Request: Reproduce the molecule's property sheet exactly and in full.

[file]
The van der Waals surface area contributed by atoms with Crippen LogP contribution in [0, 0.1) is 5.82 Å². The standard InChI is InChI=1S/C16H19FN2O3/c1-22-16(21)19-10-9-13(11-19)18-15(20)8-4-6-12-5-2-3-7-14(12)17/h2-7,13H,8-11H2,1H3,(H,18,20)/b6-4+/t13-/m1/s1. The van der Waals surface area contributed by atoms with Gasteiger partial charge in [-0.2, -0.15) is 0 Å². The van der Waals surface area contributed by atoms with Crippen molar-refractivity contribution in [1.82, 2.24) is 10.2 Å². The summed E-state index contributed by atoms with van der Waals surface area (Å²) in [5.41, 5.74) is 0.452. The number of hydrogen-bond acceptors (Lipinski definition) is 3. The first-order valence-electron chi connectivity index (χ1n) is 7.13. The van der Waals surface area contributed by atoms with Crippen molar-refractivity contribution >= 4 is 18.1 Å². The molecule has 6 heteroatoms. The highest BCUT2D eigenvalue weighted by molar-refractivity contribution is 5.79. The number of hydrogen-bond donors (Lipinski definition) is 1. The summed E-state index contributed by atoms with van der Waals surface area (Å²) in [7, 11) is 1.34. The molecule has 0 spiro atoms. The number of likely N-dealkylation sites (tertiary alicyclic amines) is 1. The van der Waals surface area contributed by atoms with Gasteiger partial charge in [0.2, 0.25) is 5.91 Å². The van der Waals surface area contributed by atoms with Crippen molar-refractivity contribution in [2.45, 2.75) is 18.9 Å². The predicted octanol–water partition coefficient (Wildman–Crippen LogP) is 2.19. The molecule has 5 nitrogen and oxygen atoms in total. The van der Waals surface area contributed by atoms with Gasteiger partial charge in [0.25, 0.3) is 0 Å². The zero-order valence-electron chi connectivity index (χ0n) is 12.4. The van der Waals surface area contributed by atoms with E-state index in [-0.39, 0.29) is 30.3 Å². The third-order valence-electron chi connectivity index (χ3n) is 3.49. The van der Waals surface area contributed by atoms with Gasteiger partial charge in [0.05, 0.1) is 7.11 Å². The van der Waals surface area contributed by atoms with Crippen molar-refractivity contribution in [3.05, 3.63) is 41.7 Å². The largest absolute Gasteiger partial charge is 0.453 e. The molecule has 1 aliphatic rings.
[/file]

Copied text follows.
The van der Waals surface area contributed by atoms with Crippen LogP contribution in [0, 0.1) is 5.82 Å². The standard InChI is InChI=1S/C16H19FN2O3/c1-22-16(21)19-10-9-13(11-19)18-15(20)8-4-6-12-5-2-3-7-14(12)17/h2-7,13H,8-11H2,1H3,(H,18,20)/b6-4+/t13-/m1/s1. The van der Waals surface area contributed by atoms with Gasteiger partial charge in [-0.2, -0.15) is 0 Å². The van der Waals surface area contributed by atoms with Crippen molar-refractivity contribution in [1.82, 2.24) is 10.2 Å². The summed E-state index contributed by atoms with van der Waals surface area (Å²) in [5.41, 5.74) is 0.452. The number of hydrogen-bond acceptors (Lipinski definition) is 3. The first-order valence-electron chi connectivity index (χ1n) is 7.13. The van der Waals surface area contributed by atoms with Crippen molar-refractivity contribution >= 4 is 18.1 Å². The molecule has 6 heteroatoms. The highest BCUT2D eigenvalue weighted by molar-refractivity contribution is 5.79. The number of hydrogen-bond donors (Lipinski definition) is 1. The summed E-state index contributed by atoms with van der Waals surface area (Å²) in [7, 11) is 1.34. The molecule has 0 spiro atoms. The number of likely N-dealkylation sites (tertiary alicyclic amines) is 1. The van der Waals surface area contributed by atoms with Gasteiger partial charge in [0.2, 0.25) is 5.91 Å². The van der Waals surface area contributed by atoms with Crippen molar-refractivity contribution in [2.45, 2.75) is 18.9 Å². The predicted octanol–water partition coefficient (Wildman–Crippen LogP) is 2.19. The molecule has 5 nitrogen and oxygen atoms in total. The van der Waals surface area contributed by atoms with Gasteiger partial charge in [0.25, 0.3) is 0 Å². The zero-order valence-electron chi connectivity index (χ0n) is 12.4. The van der Waals surface area contributed by atoms with E-state index in [-0.39, 0.29) is 30.3 Å². The third-order valence-electron chi connectivity index (χ3n) is 3.49. The van der Waals surface area contributed by atoms with Gasteiger partial charge in [0.05, 0.1) is 7.11 Å². The van der Waals surface area contributed by atoms with Crippen molar-refractivity contribution in [3.05, 3.63) is 41.7 Å². The largest absolute Gasteiger partial charge is 0.453 e. The molecule has 1 aliphatic rings.